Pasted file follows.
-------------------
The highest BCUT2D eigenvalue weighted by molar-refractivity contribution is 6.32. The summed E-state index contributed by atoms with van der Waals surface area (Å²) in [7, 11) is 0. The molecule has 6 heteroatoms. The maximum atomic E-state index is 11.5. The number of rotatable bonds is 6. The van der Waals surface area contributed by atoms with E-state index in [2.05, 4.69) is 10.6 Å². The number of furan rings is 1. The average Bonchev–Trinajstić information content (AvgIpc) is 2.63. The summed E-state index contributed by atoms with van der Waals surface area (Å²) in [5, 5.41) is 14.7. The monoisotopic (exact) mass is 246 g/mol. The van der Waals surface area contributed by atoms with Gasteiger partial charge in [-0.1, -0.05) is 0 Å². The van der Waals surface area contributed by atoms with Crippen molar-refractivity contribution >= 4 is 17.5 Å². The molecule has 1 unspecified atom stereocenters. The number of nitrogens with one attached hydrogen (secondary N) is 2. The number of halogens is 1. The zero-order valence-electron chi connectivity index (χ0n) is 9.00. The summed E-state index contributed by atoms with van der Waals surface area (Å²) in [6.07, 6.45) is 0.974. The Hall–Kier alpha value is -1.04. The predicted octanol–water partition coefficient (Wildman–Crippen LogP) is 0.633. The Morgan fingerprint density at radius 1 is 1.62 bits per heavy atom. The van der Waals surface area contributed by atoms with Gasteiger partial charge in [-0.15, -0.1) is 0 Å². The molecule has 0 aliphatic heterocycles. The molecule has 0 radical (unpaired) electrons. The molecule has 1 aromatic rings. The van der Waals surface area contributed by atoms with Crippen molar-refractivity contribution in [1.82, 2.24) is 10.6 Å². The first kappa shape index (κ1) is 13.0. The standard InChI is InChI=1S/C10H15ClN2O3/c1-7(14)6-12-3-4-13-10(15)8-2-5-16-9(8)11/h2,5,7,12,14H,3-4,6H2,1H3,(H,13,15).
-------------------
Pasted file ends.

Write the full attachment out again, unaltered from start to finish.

The highest BCUT2D eigenvalue weighted by molar-refractivity contribution is 6.32. The summed E-state index contributed by atoms with van der Waals surface area (Å²) in [7, 11) is 0. The molecule has 6 heteroatoms. The maximum atomic E-state index is 11.5. The number of rotatable bonds is 6. The van der Waals surface area contributed by atoms with E-state index in [2.05, 4.69) is 10.6 Å². The number of furan rings is 1. The average Bonchev–Trinajstić information content (AvgIpc) is 2.63. The summed E-state index contributed by atoms with van der Waals surface area (Å²) in [5, 5.41) is 14.7. The monoisotopic (exact) mass is 246 g/mol. The van der Waals surface area contributed by atoms with Gasteiger partial charge in [-0.1, -0.05) is 0 Å². The van der Waals surface area contributed by atoms with Crippen molar-refractivity contribution >= 4 is 17.5 Å². The molecule has 1 unspecified atom stereocenters. The number of nitrogens with one attached hydrogen (secondary N) is 2. The number of halogens is 1. The zero-order valence-electron chi connectivity index (χ0n) is 9.00. The summed E-state index contributed by atoms with van der Waals surface area (Å²) in [6.07, 6.45) is 0.974. The Hall–Kier alpha value is -1.04. The predicted octanol–water partition coefficient (Wildman–Crippen LogP) is 0.633. The Morgan fingerprint density at radius 1 is 1.62 bits per heavy atom. The van der Waals surface area contributed by atoms with Gasteiger partial charge in [-0.15, -0.1) is 0 Å². The molecule has 0 aliphatic heterocycles. The molecule has 0 radical (unpaired) electrons. The molecule has 1 aromatic rings. The van der Waals surface area contributed by atoms with Crippen molar-refractivity contribution in [1.82, 2.24) is 10.6 Å². The first kappa shape index (κ1) is 13.0. The standard InChI is InChI=1S/C10H15ClN2O3/c1-7(14)6-12-3-4-13-10(15)8-2-5-16-9(8)11/h2,5,7,12,14H,3-4,6H2,1H3,(H,13,15).